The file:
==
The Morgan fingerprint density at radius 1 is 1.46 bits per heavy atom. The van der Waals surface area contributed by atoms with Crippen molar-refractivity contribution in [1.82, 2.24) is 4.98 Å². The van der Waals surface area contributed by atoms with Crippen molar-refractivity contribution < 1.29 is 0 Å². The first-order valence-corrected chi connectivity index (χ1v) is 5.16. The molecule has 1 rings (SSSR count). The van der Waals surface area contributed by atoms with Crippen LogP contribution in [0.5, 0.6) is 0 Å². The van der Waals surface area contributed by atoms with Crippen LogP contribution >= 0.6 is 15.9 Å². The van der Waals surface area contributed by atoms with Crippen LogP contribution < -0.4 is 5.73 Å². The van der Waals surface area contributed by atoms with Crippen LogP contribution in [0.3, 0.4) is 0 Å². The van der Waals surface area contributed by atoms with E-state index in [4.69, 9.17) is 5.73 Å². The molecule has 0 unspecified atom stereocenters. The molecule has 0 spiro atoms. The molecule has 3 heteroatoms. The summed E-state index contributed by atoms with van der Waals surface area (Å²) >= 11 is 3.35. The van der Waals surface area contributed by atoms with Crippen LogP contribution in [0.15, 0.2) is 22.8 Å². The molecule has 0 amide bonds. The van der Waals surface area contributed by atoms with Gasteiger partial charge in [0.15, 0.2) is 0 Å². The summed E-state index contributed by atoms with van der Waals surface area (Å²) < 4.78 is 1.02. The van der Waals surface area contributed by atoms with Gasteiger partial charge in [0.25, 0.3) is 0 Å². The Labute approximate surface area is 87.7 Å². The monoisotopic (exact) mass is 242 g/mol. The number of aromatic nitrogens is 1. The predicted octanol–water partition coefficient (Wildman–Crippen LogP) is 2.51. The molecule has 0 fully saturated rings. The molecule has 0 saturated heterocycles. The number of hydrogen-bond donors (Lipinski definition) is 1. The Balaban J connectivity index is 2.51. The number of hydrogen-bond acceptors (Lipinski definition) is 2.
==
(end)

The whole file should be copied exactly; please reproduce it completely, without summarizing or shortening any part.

The Morgan fingerprint density at radius 1 is 1.46 bits per heavy atom. The van der Waals surface area contributed by atoms with Crippen molar-refractivity contribution in [1.82, 2.24) is 4.98 Å². The van der Waals surface area contributed by atoms with Crippen molar-refractivity contribution < 1.29 is 0 Å². The first-order valence-corrected chi connectivity index (χ1v) is 5.16. The molecule has 1 rings (SSSR count). The van der Waals surface area contributed by atoms with Crippen LogP contribution in [0.5, 0.6) is 0 Å². The van der Waals surface area contributed by atoms with Crippen LogP contribution >= 0.6 is 15.9 Å². The van der Waals surface area contributed by atoms with Crippen LogP contribution < -0.4 is 5.73 Å². The van der Waals surface area contributed by atoms with Crippen LogP contribution in [0.3, 0.4) is 0 Å². The van der Waals surface area contributed by atoms with E-state index in [4.69, 9.17) is 5.73 Å². The molecule has 0 unspecified atom stereocenters. The molecule has 0 spiro atoms. The molecule has 3 heteroatoms. The summed E-state index contributed by atoms with van der Waals surface area (Å²) >= 11 is 3.35. The van der Waals surface area contributed by atoms with Crippen LogP contribution in [0.15, 0.2) is 22.8 Å². The molecule has 0 amide bonds. The van der Waals surface area contributed by atoms with Gasteiger partial charge in [0.15, 0.2) is 0 Å². The summed E-state index contributed by atoms with van der Waals surface area (Å²) < 4.78 is 1.02. The van der Waals surface area contributed by atoms with Gasteiger partial charge in [0.25, 0.3) is 0 Å². The Labute approximate surface area is 87.7 Å². The monoisotopic (exact) mass is 242 g/mol. The number of aromatic nitrogens is 1. The predicted octanol–water partition coefficient (Wildman–Crippen LogP) is 2.51. The molecule has 0 fully saturated rings. The molecule has 0 saturated heterocycles. The number of hydrogen-bond donors (Lipinski definition) is 1. The Balaban J connectivity index is 2.51. The number of hydrogen-bond acceptors (Lipinski definition) is 2.